The Eyes of the Dragon tells the tale of King Roland and his two sons Thomas and Peter. When this book was originally released it was rejected by King’s fans as it strayed away from the horror books he was known for. After reading it, I can completely understand that. The book feels like a fairy tale.
For the first few chapters I wasn’t sure who this book was for, children or adults. It seemed like it was written for children, but the language was definitely too adult for the usual fairy tale. Swearing and sexual imagery seems out-of-place in this kind of story, and yet here it is.
The story itself feels like an old tale, something that would have been passed down through generations. The omniscient narrator urges the reader to see certain characters in certain ways, describing his own thoughts on the tale. In fairy tale tradition there is lessons to be learnt about how people act, and why they act that way. The book also delves into some of the darker emotions people feel, with jealousy and greed. Especially with Roland’s character who breaks down at one point. His screams haunting the rest of the novel.
Unlike fairy tales, this is quite a long book. Not incredibly long, but it definitely out stays its welcome. The tale takes a long time to actually get going, with a lot of set up for things that will be important later. For a large portion of the book I was left wondering why certain parts existed but it all comes together in the end. Peter playing with his late mother’s doll house seems to drag on, but it makes sense later on. I don’t think it pays off very well though. No matter how important things become, it doesn’t stop the initial set up from dragging on.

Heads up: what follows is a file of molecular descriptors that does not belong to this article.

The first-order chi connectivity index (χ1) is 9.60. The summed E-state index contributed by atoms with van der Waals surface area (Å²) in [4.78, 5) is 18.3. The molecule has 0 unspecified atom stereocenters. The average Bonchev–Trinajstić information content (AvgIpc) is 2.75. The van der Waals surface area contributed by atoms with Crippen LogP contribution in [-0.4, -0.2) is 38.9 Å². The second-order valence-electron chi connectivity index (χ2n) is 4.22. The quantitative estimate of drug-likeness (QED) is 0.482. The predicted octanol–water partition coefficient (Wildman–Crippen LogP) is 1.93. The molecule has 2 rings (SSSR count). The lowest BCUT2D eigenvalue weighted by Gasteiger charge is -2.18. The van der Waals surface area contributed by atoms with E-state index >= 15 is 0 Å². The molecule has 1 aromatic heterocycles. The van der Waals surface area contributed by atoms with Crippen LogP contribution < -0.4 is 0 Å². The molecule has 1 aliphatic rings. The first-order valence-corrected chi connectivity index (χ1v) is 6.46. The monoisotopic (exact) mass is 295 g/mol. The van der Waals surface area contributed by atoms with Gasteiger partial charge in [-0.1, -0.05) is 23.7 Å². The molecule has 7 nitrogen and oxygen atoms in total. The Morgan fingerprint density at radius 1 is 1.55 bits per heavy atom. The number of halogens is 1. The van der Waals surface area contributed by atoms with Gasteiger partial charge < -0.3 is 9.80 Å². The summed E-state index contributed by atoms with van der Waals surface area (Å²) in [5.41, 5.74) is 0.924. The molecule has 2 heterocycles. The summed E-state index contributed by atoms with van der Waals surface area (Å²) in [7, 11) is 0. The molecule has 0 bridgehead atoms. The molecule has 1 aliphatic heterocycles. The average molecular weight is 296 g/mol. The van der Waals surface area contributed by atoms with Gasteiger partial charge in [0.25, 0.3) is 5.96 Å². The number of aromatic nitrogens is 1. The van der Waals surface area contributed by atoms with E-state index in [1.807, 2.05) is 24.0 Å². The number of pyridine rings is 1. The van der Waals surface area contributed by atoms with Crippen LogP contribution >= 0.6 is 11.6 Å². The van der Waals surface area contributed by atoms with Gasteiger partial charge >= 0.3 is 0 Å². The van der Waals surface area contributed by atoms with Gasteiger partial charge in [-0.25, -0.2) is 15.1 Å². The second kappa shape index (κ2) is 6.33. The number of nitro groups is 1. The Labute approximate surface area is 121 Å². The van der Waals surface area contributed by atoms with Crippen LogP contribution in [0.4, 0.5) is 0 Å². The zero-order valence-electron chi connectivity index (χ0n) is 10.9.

There’s quite a long section towards the end with Dennis, Ben and Naomi that drags on way too long. It didn’t need to be described in such depth. It really knocks the pace that had been building up and almost ruins the final confrontation. By the time I got there, I was losing interest and it took me a while to get back into gear for the finale.
I felt a disconnect at the beginning of the novel. Maybe it’s just getting used to the narrative style, but I found it really hard to get into. Not just because it’s slow, but the characters just weren’t interesting. I read a few chapters and really thought I should give up now as I knew I wouldn’t like it. Thankfully I didn’t, and by the half way point things had really picked up. The middle section with Peter imprisoned in The Needle was the best part of the book by far.
I don’t want to spoil anything but the locket and letter that Peter finds is chilling, and his plan to escape is brilliant. It’s fun, dark and engaging. It’s just a shame that the rest of the novel doesn’t really live up.
The main reason I read this book is because of Randall Flagg. One of the main villains throughout King’s books. After The Stand this is his second appearance. He’s a brilliant character and it’s worth reading this just for his role in the story. He manipulates and plots, but also is deeply flawed. He leads to his own downfall. In The Stand you get a sense of his character and his long history, and that’s only added to here.
It’s ambitious and has some great moments, but The Eyes of the Dragon is the weakest King book I’ve read. I wouldn’t recommend this book unless you’re a big fan of King or Randall Flagg. It’s not an essential read by any stretch of the imagination.
Thanks for reading,